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Hagel L.,University of Saskatchewan | King N.,Queens University | Dosman J.A.,University of Saskatchewan | Lawson J.,University of Saskatchewan | And 9 more authors.
Safety Science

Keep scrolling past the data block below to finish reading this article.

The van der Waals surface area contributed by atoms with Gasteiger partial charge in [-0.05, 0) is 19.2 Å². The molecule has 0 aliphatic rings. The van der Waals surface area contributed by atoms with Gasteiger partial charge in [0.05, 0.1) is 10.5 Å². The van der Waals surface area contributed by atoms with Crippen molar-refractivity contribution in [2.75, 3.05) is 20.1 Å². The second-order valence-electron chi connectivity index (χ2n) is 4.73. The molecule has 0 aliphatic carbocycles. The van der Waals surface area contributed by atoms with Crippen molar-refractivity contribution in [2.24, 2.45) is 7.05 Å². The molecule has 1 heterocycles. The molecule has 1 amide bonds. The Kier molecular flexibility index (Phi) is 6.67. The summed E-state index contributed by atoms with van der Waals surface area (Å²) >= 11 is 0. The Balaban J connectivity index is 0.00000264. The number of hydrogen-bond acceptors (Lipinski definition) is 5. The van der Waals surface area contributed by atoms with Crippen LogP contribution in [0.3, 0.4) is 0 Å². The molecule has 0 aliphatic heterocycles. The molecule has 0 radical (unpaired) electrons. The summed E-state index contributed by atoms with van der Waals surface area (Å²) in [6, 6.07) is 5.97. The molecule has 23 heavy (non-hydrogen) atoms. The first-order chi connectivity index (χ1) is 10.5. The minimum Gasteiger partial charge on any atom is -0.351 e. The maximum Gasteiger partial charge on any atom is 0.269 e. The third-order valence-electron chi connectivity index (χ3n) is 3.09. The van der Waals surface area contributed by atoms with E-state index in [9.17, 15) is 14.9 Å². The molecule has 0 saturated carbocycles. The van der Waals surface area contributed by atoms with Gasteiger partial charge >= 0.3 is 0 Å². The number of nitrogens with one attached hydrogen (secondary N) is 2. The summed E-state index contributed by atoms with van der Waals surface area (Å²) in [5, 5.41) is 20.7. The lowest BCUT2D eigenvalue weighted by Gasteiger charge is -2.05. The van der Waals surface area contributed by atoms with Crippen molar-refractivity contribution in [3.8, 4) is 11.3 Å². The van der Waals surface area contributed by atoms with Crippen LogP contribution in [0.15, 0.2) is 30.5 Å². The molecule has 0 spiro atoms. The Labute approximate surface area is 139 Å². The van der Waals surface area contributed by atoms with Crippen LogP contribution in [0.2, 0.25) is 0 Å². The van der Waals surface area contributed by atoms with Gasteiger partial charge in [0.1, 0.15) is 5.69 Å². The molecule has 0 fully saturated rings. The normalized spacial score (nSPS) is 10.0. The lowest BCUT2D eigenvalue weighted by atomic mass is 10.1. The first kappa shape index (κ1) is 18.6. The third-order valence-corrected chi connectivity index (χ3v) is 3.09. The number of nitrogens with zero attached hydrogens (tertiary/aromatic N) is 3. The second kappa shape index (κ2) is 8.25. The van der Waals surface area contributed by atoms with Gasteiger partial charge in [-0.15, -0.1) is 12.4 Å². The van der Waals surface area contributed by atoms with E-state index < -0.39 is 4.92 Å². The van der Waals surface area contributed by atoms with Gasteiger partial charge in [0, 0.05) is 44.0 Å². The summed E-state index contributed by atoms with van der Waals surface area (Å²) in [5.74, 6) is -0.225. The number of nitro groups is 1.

Objectives: Our objectives were four fold: (1) to provide a contemporary update on the prevalence of hazards on farms; (2) to document the safety practices of farm owner-operators; (3) to measure investments in farm safety and (4) to assess their relationship with injury within a current regulatory environment. Methods: The study sample included 1218 farms that provided reports via a mailed questionnaire as part of a larger prospective cohort study. Participating farms were operated as individual family farms (56%), family corporations (26%), or formal partnerships (17%). Leading commodities produced included grain (88%) and beef or dairy cattle (42%). The median acreage was 1480 acres, with 28% operating more than 2500 acres. Analyses were descriptive and etiological and focused on the prevalence of hazards, investments in safety, safety practices and work habits, and how they related with farm injury. Results: Physical conditions on farms and associated farm operator attitudes and beliefs were often inconsistent with safe work practices. Investments in farm safety and also engagement in safe farm work practices were inversely related (. p<. 0.05) to the presence of hazards.After adjustment for confounding, these investments and practices were related to decreased risks for farm injury, but not serious farm injury. Conclusions: Reliance on safety standards that are mainly voluntary continues to put some farm people at risk for injury. Yet those that do comply with obvious and known safety measures are likely to have fewer exposures to physical hazards and unsafe work practices. © 2015 Elsevier Ltd. Source

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